What I think can help and what I suggest is if that back player can at least primarily aim down the middle between the two players, that helps you out because you at least have a good idea of where the ball will be coming from.

If your partner is behind you and they are freelancing and constantly going for DTL, and lobs and right at players, you wont know where the ball is going to come from and you wont have time to react and you wont be standing in the right defensive spot (if you want to stay up there at all).

At least if it's driven down the middle, even if they get their racquets on it, they wont have as many angles to deal with which is nice. (and they have to move for the ball just like down the line)

JavierLW
06-01-2009, 02:43 PM
So, it takes you one more groundstroke from your partner. I say stay up, you may want to back up a bit in the service box, but unless they lob you, and your partner can't get (he should since he is already back); you should stay forward; let your partner try to hit a good shot to come forward or you should poach like crazy!

spoke

The problem is his partner has one more groundstroke against TWO net players. It's less likely he's going to get a weak shot then which will allow him to come up, and it's more likely that he'll find a hole somewhere to win the point upright, or his team will die trying....

(the other guy is on defense, that much is certain....)

Spokewench
06-01-2009, 03:21 PM
Okay; so you both go back; now you are both really defensive; and they are both up; you are still not in a better position. You are totally defensive.

Your partner serves, the opponents return, he is still at baseline; he either hits a good drive right at the opponents feet as they come forward and you make it hard for them to get it back; or they pop it up and you can poach if you are at the net; or your partner lobs and when you throw up a good lob, your opponents become defensive, your partner moves up and you become offensive. There are a lot of scenarios; but you are trying to come forward in doubles to be offensive.

Blask
06-01-2009, 03:31 PM
My argument for being both back is that everything is in front of you and you have more reaction time to a good volley or even a drop volley. If I am left up at the next vs. 2 then I'm going to be trying to field a volley with barely enough time to react to make a stab at it.

Cindysphinx
06-01-2009, 03:38 PM
I drop back to the service line. I don't like to go deeper, for a few reasons.

First, the net players could pop up the ball if your partner really nails his groundstroke. You need to be close enough to have a play.

Second, you don't want to give up the drop volley completely. With both of you at the baseline, you'll never reach a drop volley or short angle.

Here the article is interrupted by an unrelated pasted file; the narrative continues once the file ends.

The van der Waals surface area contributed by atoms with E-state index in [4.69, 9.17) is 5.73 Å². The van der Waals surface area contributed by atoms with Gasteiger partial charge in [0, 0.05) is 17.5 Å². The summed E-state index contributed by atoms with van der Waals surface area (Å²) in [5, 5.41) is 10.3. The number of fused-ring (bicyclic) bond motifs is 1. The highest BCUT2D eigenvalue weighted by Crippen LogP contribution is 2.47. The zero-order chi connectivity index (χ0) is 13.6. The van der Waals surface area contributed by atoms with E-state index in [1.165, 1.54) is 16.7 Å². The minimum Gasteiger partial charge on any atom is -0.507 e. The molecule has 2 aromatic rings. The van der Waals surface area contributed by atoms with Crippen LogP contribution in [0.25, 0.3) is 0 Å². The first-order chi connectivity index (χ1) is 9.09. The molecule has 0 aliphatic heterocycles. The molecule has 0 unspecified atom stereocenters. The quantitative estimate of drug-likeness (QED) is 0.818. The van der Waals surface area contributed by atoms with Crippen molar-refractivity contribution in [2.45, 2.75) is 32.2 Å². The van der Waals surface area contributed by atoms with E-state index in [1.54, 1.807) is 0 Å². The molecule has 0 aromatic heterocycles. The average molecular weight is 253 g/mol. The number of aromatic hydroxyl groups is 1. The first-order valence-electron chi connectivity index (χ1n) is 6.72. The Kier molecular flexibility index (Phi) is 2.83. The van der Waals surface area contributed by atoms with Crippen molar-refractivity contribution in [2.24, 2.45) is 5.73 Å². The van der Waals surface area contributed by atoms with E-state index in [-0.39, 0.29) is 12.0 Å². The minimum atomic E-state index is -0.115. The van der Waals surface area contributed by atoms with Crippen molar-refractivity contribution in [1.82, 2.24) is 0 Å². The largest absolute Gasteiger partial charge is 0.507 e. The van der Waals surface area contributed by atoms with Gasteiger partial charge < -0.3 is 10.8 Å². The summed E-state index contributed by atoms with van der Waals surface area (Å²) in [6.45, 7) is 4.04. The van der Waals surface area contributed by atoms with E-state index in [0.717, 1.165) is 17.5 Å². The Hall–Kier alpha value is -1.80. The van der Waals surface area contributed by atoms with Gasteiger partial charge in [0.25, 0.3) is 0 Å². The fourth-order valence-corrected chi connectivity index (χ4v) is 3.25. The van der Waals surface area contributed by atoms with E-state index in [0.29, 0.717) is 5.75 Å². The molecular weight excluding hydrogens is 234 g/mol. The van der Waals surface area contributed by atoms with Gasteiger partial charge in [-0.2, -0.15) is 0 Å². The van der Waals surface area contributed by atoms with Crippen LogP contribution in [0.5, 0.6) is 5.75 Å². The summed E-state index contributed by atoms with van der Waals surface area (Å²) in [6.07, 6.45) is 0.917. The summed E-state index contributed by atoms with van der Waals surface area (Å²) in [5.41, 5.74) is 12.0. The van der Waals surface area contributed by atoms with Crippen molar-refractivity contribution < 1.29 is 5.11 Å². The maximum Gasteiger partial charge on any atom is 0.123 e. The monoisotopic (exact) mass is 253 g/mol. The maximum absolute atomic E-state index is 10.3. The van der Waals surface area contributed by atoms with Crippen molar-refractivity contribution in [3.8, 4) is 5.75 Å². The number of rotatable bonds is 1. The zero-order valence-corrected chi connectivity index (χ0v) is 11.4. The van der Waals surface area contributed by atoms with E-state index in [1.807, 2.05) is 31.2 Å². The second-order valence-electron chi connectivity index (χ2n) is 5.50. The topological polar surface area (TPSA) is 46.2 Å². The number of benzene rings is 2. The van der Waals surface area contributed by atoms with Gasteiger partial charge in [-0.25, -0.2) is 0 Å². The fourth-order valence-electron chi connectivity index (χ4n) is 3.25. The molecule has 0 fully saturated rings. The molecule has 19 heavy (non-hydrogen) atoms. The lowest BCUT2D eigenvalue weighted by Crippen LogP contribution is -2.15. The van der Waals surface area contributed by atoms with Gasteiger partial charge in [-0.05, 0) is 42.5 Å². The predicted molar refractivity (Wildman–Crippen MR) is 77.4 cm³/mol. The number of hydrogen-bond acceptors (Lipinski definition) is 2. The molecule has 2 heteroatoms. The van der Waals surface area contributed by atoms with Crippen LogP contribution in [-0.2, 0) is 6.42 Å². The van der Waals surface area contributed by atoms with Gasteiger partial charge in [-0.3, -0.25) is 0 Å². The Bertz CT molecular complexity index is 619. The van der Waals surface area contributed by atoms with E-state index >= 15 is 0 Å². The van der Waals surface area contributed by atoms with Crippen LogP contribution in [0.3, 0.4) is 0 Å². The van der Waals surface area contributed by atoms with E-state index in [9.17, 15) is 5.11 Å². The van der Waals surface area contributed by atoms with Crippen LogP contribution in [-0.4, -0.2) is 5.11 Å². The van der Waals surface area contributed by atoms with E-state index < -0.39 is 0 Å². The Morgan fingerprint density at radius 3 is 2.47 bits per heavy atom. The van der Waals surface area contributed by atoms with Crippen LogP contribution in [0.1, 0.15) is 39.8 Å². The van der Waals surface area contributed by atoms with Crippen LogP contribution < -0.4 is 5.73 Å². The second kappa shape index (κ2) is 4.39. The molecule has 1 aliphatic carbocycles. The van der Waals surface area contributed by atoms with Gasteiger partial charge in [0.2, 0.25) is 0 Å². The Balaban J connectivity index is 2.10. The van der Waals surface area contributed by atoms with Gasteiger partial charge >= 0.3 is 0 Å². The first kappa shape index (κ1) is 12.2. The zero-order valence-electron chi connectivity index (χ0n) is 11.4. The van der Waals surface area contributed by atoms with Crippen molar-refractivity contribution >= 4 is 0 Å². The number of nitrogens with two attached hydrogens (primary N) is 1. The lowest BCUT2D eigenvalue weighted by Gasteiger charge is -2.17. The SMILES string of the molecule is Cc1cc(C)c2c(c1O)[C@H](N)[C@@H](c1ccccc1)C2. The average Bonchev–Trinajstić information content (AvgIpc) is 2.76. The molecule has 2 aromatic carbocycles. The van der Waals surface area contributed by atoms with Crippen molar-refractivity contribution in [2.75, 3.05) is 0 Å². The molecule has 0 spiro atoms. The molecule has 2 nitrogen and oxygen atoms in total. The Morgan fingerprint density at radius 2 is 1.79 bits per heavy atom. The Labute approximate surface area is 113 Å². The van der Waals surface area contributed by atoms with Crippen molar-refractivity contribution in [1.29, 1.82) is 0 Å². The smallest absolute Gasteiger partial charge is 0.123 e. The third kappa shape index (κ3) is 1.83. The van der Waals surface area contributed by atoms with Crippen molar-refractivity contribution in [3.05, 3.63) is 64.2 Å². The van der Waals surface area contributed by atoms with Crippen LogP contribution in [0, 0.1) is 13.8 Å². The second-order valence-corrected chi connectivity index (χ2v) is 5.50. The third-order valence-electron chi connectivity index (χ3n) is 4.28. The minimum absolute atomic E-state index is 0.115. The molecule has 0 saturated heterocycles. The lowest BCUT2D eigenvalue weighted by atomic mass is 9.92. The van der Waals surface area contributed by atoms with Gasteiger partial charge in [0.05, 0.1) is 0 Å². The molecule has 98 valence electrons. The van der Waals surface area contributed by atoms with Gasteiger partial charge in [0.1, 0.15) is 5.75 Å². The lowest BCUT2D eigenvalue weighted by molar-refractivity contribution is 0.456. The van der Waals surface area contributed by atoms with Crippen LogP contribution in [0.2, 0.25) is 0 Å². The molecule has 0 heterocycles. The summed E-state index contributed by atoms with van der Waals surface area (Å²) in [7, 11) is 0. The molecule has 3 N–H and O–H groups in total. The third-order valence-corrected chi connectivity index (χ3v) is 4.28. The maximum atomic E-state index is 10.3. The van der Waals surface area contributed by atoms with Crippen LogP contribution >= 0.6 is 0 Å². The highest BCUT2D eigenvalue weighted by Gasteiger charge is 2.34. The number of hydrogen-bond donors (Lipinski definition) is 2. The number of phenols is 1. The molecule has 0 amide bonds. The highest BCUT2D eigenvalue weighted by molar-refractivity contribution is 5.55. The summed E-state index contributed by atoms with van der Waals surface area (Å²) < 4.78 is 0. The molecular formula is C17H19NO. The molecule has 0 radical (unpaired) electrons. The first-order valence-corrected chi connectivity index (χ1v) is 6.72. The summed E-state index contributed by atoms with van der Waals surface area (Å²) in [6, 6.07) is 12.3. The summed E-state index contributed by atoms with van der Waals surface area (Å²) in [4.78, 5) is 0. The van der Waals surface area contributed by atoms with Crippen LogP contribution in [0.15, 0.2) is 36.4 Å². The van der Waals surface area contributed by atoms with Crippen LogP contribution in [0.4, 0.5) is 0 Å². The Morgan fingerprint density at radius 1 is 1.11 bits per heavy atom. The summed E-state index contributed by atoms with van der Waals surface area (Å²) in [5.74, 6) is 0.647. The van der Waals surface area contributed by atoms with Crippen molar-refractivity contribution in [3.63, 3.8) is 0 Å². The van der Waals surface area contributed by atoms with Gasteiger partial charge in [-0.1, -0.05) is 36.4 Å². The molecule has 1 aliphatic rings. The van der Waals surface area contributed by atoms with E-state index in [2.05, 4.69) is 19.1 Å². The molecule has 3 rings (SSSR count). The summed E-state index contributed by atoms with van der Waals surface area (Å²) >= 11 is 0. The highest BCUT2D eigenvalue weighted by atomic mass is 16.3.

I feel like going to the service line gives me a decent shot at volleying any ball the two net players may hit to me (compared to being in a bit closer), while not giving up the entire front of the court.

I feel your pain, though. It's hard to know what to do.

JavierLW
06-01-2009, 03:53 PM
My argument for being both back is that everything is in front of you and you have more reaction time to a good volley or even a drop volley. If I am left up at the next vs. 2 then I'm going to be trying to field a volley with barely enough time to react to make a stab at it.

Right, the point is you are on defense either way you look at it.

That's why I said it all depends on what sort of shots your partner is hitting and how confident you are that you'll get a chance.

If your partner is consistant and you know where that ball is coming from (because your partner is not freelancing) that might help as well in staying at least up around the service line.

If they are struggling though and you're seeing balls come at you from everywhere then you might as well be all the way back. At least you can defend easier from back there since you're stuck on defense anyway...

(better if your partner serves and volleys though and avoids that whole mess entirely, but it probably not that it's that easy....)

That's why I suggest this is one of those things you can talk about outside of the match because if you have a good idea about what sorts of shots your opponent is going to try it helps you stay up there.

I was stuck in this situation last year in a pretty close and tough doubles match for a local area tournament championship and my partner kept trying to lob these guys and unsuccessfully at that.

So I just wished to god's green earth that he'd just drive the ball between them, or at least keep the ball low, because trying to lob was not getting it done.